Publication: Monitor Volume: 7 Issue: 69

The battle between the ousted members of the NTV television team and the channel’s new Gazprom-installed management team continued over the weekend, with the two sides and trading threats and accusations while thousands of Russians demonstrated in support of the embattled television channel.

Alfred Kokh–the head of Gazprom-Media who replaced Vladimir Gusinsky as head of NTV’s board of directors in last week’s hostile takeover of the channel by the state-controlled Gazprom–hinted yesterday that its conflict with NTV’s journalists–who have rallied behind the channel’s ousted general director, Yevgeny Kiselev, and refuse to recognize the new management team–might be ended by force. Kokh told state television that Gazprom would try to avoid using “force methods” or firing any of the channel’s journalists. NTV’s management team, he added, would resort to “tougher force methods” only if it received no response to “all of our gestures of good will.” He also took aim at what he characterized as the ousted NTV team’s “vain attempts” to paint itself as a victim of political pressure from the state, noting that all of the channel’s loans came from state structures, including the Moscow mayor’s office and Sberbank (RTR, April 8).

Kokh’s line of attack appears to fit into the Kremlin’s overall propaganda offensive against NTV. For example, the newspaper Izvestia featured on its front page today a letter from Oleg Dobrodeyev, the former NTV general director who is now chairman of the All-Russia State Television and Radio Company (VGTRK), the state media holding which includes RTR state television. Like Kokh, Dobrodeyev stressed the close relations which NTV and Media-Most enjoyed with the Kremlin. Dobrodeyev claimed, among other things, that Pavel Borodin–the former Kremlin property manager who over the weekend was extradited from the United States to Switzerland to face money laundering charges–and Shamil Tarpishchev–the former de facto sports minister who was also among the more controversial members of Boris Yeltsin’s inner circle–had worked hard to get NTV its broadcasting license. Dobrodeyev also alleged that after the start of the Chechen military campaign in the fall of 1999, Kiselev and Gusinsky essentially tried to blackmail the authorities by offering to soften critical coverage of the conflict in exchange for a “prolongation of credits” (Izvestia, April 9). At the end of last week, two NTV journalists, Leonid Parfenov and Tat’yana Mitkova, quit the channel, with Parfenov accusing Kiselev in an open letter of using the journalists as “cannon fodder” in the battle with Gazprom and of stifling free expression. According to reports today, three more NTV journalists have quit the channel (Russian agencies, April 9).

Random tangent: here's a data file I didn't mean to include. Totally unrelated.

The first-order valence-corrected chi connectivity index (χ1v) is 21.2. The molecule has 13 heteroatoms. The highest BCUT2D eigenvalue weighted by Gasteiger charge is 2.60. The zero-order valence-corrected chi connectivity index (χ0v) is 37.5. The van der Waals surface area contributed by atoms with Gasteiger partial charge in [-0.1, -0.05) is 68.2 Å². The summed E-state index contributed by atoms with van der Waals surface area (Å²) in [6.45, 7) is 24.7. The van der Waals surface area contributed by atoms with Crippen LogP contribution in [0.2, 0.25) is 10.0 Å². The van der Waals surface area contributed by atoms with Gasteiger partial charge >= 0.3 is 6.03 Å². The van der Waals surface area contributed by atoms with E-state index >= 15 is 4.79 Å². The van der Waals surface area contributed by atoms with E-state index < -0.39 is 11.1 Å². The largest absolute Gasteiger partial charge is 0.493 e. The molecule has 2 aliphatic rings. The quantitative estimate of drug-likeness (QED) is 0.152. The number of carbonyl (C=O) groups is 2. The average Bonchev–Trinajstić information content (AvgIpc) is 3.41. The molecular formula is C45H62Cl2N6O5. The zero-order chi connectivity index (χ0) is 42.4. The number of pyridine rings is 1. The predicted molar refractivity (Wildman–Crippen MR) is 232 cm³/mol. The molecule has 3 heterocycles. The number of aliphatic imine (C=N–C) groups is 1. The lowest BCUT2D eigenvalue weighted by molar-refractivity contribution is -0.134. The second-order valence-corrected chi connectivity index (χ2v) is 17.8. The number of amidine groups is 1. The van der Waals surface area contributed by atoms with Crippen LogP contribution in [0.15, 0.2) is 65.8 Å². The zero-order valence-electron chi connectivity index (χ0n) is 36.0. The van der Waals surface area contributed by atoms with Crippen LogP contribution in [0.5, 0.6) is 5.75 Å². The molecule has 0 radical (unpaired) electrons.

Kiselev has returned fire at both Parfenov and the Kremlin. Today, in his own open letter, he accused Parfenov of being a traitor and a coward (Kommersant, March 7, 9). Last night, during the broadcast of NTV’s weekly news analysis program Itogi, he alleged that an officer from one of the country’s “power structures” had given him documentary evidence last year that top government officials had a plan to use Gazprom to destroy Media-Most and take over its constituent media. According to Kiselev, the top officials involved in the plot included Kremlin chief of staff Aleksandr Voloshin and Press Minister Mikhail Lesin, who last week said that the government should not get involved in the dispute (NTV, April 8).

On April 6, Kokh and Lesin appeared on Glas Naroda, NTV’s live political talk show. Not surprisingly, their exchanges with Media-Most journalists were highly acrimonious. Sergei Parkhomenko, chief editor of Media-Most’s weekly magazine–also called Itogi–noted that Kokh, who previously headed Russia’s state privatization agency, once said that top privatization officials should receive a 3-percent commission from each of the privatization deals they oversaw. In response, Kokh alleged that when he was still in charge of privatization, Vladimir Gusinsky had tried to bribe him on several occasions (NTV, April 6). It should be noted that Itogi magazine, a joint venture with the U.S. magazine Newsweek, is facing closure. The reason: Dmitry Birykov, president of the magazine’s publisher Seven Days and one of its major shareholders, has joined forces with Gazprom–a move which essentially robbed Gusinsky of control over the publishing house (see the Monitor, March 9). In an interview published today, Parkhomenko warned that Itogi might not come out this week–at least the version produced by its existing staff. Birykov has reportedly hired a new team to put out an alternative edition. Meanwhile, Birykov announced in a statement today that Seven Days would hand over the publishing house’s stake in Segodnya to the newspaper’s journalists for free so that they can put the paper out themselves if they so choose. This, as the Polit.ru website noted, effectively means that Segodnya will be closed down (Polit.ru, April 9).